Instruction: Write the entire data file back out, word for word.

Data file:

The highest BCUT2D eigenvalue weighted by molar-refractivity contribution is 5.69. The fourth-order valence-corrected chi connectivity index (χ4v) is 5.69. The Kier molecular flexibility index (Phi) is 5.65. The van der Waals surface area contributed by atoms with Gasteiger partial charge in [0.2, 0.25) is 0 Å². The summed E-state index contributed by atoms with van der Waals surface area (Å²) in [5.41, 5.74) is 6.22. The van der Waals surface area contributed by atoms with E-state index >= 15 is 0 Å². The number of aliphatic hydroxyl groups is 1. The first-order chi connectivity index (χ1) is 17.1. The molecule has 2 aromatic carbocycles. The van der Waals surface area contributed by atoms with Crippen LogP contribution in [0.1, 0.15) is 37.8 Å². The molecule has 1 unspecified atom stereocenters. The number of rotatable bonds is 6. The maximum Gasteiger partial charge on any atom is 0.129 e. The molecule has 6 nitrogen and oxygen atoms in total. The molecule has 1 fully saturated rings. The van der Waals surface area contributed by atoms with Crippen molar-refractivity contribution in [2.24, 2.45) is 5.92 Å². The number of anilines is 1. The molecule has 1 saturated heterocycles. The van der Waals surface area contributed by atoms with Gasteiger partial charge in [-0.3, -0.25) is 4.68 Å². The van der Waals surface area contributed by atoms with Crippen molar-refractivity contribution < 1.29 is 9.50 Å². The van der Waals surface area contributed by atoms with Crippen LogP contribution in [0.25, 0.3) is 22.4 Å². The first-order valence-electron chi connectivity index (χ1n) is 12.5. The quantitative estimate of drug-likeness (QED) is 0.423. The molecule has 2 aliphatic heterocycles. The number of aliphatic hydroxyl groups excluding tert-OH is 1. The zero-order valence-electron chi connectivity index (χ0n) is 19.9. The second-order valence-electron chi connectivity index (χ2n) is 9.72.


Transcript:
The highest BCUT2D eigenvalue weighted by molar-refractivity contribution is 5.69. The fourth-order valence-corrected chi connectivity index (χ4v) is 5.69. The Kier molecular flexibility index (Phi) is 5.65. The van der Waals surface area contributed by atoms with Gasteiger partial charge in [0.2, 0.25) is 0 Å². The summed E-state index contributed by atoms with van der Waals surface area (Å²) in [5.41, 5.74) is 6.22. The van der Waals surface area contributed by atoms with E-state index >= 15 is 0 Å². The number of aliphatic hydroxyl groups is 1. The first-order chi connectivity index (χ1) is 17.1. The molecule has 2 aromatic carbocycles. The van der Waals surface area contributed by atoms with Crippen LogP contribution in [0.1, 0.15) is 37.8 Å². The molecule has 1 unspecified atom stereocenters. The number of rotatable bonds is 6. The maximum Gasteiger partial charge on any atom is 0.129 e. The molecule has 6 nitrogen and oxygen atoms in total. The molecule has 1 fully saturated rings. The van der Waals surface area contributed by atoms with Crippen molar-refractivity contribution in [2.24, 2.45) is 5.92 Å². The number of anilines is 1. The molecule has 1 saturated heterocycles. The van der Waals surface area contributed by atoms with Gasteiger partial charge in [-0.3, -0.25) is 4.68 Å². The van der Waals surface area contributed by atoms with Crippen molar-refractivity contribution < 1.29 is 9.50 Å². The van der Waals surface area contributed by atoms with Crippen LogP contribution in [0.25, 0.3) is 22.4 Å². The first-order valence-electron chi connectivity index (χ1n) is 12.5. The quantitative estimate of drug-likeness (QED) is 0.423. The molecule has 2 aliphatic heterocycles. The number of aliphatic hydroxyl groups excluding tert-OH is 1. The zero-order valence-electron chi connectivity index (χ0n) is 19.9. The second-order valence-electron chi connectivity index (χ2n) is 9.72.